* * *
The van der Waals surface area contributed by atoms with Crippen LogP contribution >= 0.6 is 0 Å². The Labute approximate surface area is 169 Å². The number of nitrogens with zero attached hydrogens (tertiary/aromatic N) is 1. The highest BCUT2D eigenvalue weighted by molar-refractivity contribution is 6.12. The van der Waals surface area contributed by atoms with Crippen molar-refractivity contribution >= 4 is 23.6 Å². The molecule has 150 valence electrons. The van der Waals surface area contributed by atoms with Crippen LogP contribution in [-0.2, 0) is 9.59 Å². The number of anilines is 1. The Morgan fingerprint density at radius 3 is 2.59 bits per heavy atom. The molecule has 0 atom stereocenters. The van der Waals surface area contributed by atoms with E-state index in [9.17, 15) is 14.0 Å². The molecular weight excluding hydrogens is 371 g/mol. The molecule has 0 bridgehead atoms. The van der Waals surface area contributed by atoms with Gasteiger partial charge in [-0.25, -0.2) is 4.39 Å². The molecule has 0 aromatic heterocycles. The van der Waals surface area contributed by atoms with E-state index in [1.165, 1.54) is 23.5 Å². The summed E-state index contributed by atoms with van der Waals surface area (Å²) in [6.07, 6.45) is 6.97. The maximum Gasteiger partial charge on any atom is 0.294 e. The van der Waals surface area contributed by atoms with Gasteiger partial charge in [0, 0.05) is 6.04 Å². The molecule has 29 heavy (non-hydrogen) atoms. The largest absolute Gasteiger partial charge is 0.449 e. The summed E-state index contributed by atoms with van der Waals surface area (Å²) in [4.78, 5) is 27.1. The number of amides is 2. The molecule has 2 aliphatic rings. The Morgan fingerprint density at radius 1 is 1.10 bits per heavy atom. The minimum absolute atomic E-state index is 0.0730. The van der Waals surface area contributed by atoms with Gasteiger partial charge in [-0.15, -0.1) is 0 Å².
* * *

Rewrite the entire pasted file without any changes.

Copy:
The van der Waals surface area contributed by atoms with Crippen LogP contribution >= 0.6 is 0 Å². The Labute approximate surface area is 169 Å². The number of nitrogens with zero attached hydrogens (tertiary/aromatic N) is 1. The highest BCUT2D eigenvalue weighted by molar-refractivity contribution is 6.12. The van der Waals surface area contributed by atoms with Crippen molar-refractivity contribution >= 4 is 23.6 Å². The molecule has 150 valence electrons. The van der Waals surface area contributed by atoms with Crippen LogP contribution in [-0.2, 0) is 9.59 Å². The number of anilines is 1. The Morgan fingerprint density at radius 3 is 2.59 bits per heavy atom. The molecule has 0 atom stereocenters. The van der Waals surface area contributed by atoms with E-state index in [9.17, 15) is 14.0 Å². The molecular weight excluding hydrogens is 371 g/mol. The molecule has 0 bridgehead atoms. The van der Waals surface area contributed by atoms with Gasteiger partial charge in [-0.25, -0.2) is 4.39 Å². The molecule has 0 aromatic heterocycles. The van der Waals surface area contributed by atoms with E-state index in [1.165, 1.54) is 23.5 Å². The summed E-state index contributed by atoms with van der Waals surface area (Å²) in [6.07, 6.45) is 6.97. The maximum Gasteiger partial charge on any atom is 0.294 e. The van der Waals surface area contributed by atoms with Gasteiger partial charge in [0, 0.05) is 6.04 Å². The molecule has 29 heavy (non-hydrogen) atoms. The largest absolute Gasteiger partial charge is 0.449 e. The summed E-state index contributed by atoms with van der Waals surface area (Å²) in [4.78, 5) is 27.1. The number of amides is 2. The molecule has 2 aliphatic rings. The Morgan fingerprint density at radius 1 is 1.10 bits per heavy atom. The minimum absolute atomic E-state index is 0.0730. The van der Waals surface area contributed by atoms with Gasteiger partial charge in [-0.15, -0.1) is 0 Å².